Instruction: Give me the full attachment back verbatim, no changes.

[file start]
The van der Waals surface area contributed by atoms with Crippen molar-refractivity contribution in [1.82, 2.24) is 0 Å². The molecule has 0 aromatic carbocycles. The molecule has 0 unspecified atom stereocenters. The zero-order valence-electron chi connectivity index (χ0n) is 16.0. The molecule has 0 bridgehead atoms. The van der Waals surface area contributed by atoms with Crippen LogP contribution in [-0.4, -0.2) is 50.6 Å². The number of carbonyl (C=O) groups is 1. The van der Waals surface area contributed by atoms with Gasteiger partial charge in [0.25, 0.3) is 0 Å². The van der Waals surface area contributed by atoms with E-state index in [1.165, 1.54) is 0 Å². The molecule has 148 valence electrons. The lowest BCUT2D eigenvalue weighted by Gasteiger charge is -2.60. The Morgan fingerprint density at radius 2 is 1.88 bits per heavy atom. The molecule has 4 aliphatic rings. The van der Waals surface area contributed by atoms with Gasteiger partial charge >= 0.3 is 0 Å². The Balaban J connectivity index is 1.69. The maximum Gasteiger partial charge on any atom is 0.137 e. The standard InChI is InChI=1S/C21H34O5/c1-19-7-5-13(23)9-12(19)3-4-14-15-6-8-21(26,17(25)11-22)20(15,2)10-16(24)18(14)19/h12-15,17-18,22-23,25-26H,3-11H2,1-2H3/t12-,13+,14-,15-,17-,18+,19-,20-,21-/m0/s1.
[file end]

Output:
The van der Waals surface area contributed by atoms with Crippen molar-refractivity contribution in [1.82, 2.24) is 0 Å². The molecule has 0 aromatic carbocycles. The molecule has 0 unspecified atom stereocenters. The zero-order valence-electron chi connectivity index (χ0n) is 16.0. The molecule has 0 bridgehead atoms. The van der Waals surface area contributed by atoms with Crippen LogP contribution in [-0.4, -0.2) is 50.6 Å². The number of carbonyl (C=O) groups is 1. The van der Waals surface area contributed by atoms with Gasteiger partial charge in [0.25, 0.3) is 0 Å². The van der Waals surface area contributed by atoms with E-state index in [1.165, 1.54) is 0 Å². The molecule has 148 valence electrons. The lowest BCUT2D eigenvalue weighted by Gasteiger charge is -2.60. The Morgan fingerprint density at radius 2 is 1.88 bits per heavy atom. The molecule has 4 aliphatic rings. The van der Waals surface area contributed by atoms with Gasteiger partial charge >= 0.3 is 0 Å². The Balaban J connectivity index is 1.69. The maximum Gasteiger partial charge on any atom is 0.137 e. The standard InChI is InChI=1S/C21H34O5/c1-19-7-5-13(23)9-12(19)3-4-14-15-6-8-21(26,17(25)11-22)20(15,2)10-16(24)18(14)19/h12-15,17-18,22-23,25-26H,3-11H2,1-2H3/t12-,13+,14-,15-,17-,18+,19-,20-,21-/m0/s1.